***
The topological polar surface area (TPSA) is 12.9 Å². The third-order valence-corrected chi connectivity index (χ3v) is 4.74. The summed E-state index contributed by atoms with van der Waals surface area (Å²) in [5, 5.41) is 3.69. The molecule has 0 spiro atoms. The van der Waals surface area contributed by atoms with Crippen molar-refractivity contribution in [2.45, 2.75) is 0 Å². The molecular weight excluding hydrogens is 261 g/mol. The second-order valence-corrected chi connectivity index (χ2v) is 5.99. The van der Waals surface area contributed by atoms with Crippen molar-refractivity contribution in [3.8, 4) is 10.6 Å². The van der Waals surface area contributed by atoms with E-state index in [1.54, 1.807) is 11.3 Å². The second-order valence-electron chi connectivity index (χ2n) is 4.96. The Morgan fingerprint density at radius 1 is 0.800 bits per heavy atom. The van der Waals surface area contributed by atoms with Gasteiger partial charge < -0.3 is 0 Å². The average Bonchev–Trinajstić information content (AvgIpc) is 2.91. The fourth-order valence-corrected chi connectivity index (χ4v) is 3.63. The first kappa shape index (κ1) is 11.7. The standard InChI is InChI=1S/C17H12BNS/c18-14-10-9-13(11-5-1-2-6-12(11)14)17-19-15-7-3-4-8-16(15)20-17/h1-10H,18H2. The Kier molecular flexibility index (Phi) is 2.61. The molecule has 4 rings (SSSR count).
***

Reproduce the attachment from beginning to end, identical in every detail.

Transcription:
The topological polar surface area (TPSA) is 12.9 Å². The third-order valence-corrected chi connectivity index (χ3v) is 4.74. The summed E-state index contributed by atoms with van der Waals surface area (Å²) in [5, 5.41) is 3.69. The molecule has 0 spiro atoms. The van der Waals surface area contributed by atoms with Crippen molar-refractivity contribution in [2.45, 2.75) is 0 Å². The molecular weight excluding hydrogens is 261 g/mol. The second-order valence-corrected chi connectivity index (χ2v) is 5.99. The van der Waals surface area contributed by atoms with Crippen molar-refractivity contribution in [3.8, 4) is 10.6 Å². The van der Waals surface area contributed by atoms with E-state index in [1.54, 1.807) is 11.3 Å². The second-order valence-electron chi connectivity index (χ2n) is 4.96. The Morgan fingerprint density at radius 1 is 0.800 bits per heavy atom. The van der Waals surface area contributed by atoms with Gasteiger partial charge < -0.3 is 0 Å². The average Bonchev–Trinajstić information content (AvgIpc) is 2.91. The fourth-order valence-corrected chi connectivity index (χ4v) is 3.63. The first kappa shape index (κ1) is 11.7. The standard InChI is InChI=1S/C17H12BNS/c18-14-10-9-13(11-5-1-2-6-12(11)14)17-19-15-7-3-4-8-16(15)20-17/h1-10H,18H2. The Kier molecular flexibility index (Phi) is 2.61. The molecule has 4 rings (SSSR count).